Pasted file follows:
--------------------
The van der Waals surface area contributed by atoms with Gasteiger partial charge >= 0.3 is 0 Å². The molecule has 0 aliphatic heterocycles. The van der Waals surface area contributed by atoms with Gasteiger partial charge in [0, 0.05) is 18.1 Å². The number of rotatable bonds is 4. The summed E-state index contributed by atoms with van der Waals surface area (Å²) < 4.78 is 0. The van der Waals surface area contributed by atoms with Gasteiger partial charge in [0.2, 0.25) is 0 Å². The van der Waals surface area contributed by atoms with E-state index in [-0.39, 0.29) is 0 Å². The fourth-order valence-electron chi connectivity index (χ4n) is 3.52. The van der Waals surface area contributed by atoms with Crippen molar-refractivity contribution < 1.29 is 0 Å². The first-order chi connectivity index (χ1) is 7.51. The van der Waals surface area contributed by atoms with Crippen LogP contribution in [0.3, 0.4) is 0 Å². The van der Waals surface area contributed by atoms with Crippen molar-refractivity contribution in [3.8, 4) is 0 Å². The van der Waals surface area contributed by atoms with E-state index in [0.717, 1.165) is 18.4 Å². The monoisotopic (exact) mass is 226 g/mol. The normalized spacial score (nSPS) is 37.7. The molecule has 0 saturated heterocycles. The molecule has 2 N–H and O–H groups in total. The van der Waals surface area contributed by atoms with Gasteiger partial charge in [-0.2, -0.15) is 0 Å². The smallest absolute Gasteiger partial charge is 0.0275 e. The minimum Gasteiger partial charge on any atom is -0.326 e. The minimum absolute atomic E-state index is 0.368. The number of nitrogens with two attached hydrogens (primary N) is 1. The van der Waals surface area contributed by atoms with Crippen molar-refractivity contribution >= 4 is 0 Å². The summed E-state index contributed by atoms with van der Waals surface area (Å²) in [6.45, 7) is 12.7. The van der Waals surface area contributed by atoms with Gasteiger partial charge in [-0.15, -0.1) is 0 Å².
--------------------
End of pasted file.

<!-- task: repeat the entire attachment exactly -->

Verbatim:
The van der Waals surface area contributed by atoms with Gasteiger partial charge >= 0.3 is 0 Å². The molecule has 0 aliphatic heterocycles. The van der Waals surface area contributed by atoms with Gasteiger partial charge in [0, 0.05) is 18.1 Å². The number of rotatable bonds is 4. The summed E-state index contributed by atoms with van der Waals surface area (Å²) < 4.78 is 0. The van der Waals surface area contributed by atoms with Gasteiger partial charge in [0.2, 0.25) is 0 Å². The van der Waals surface area contributed by atoms with E-state index in [-0.39, 0.29) is 0 Å². The fourth-order valence-electron chi connectivity index (χ4n) is 3.52. The van der Waals surface area contributed by atoms with Crippen molar-refractivity contribution < 1.29 is 0 Å². The first-order chi connectivity index (χ1) is 7.51. The van der Waals surface area contributed by atoms with Crippen LogP contribution in [0.3, 0.4) is 0 Å². The van der Waals surface area contributed by atoms with Crippen molar-refractivity contribution in [3.8, 4) is 0 Å². The van der Waals surface area contributed by atoms with E-state index in [0.717, 1.165) is 18.4 Å². The monoisotopic (exact) mass is 226 g/mol. The normalized spacial score (nSPS) is 37.7. The molecule has 0 saturated heterocycles. The molecule has 2 N–H and O–H groups in total. The van der Waals surface area contributed by atoms with Gasteiger partial charge in [-0.2, -0.15) is 0 Å². The smallest absolute Gasteiger partial charge is 0.0275 e. The minimum Gasteiger partial charge on any atom is -0.326 e. The minimum absolute atomic E-state index is 0.368. The number of nitrogens with two attached hydrogens (primary N) is 1. The van der Waals surface area contributed by atoms with Crippen molar-refractivity contribution >= 4 is 0 Å². The summed E-state index contributed by atoms with van der Waals surface area (Å²) in [6.45, 7) is 12.7. The van der Waals surface area contributed by atoms with Gasteiger partial charge in [-0.15, -0.1) is 0 Å².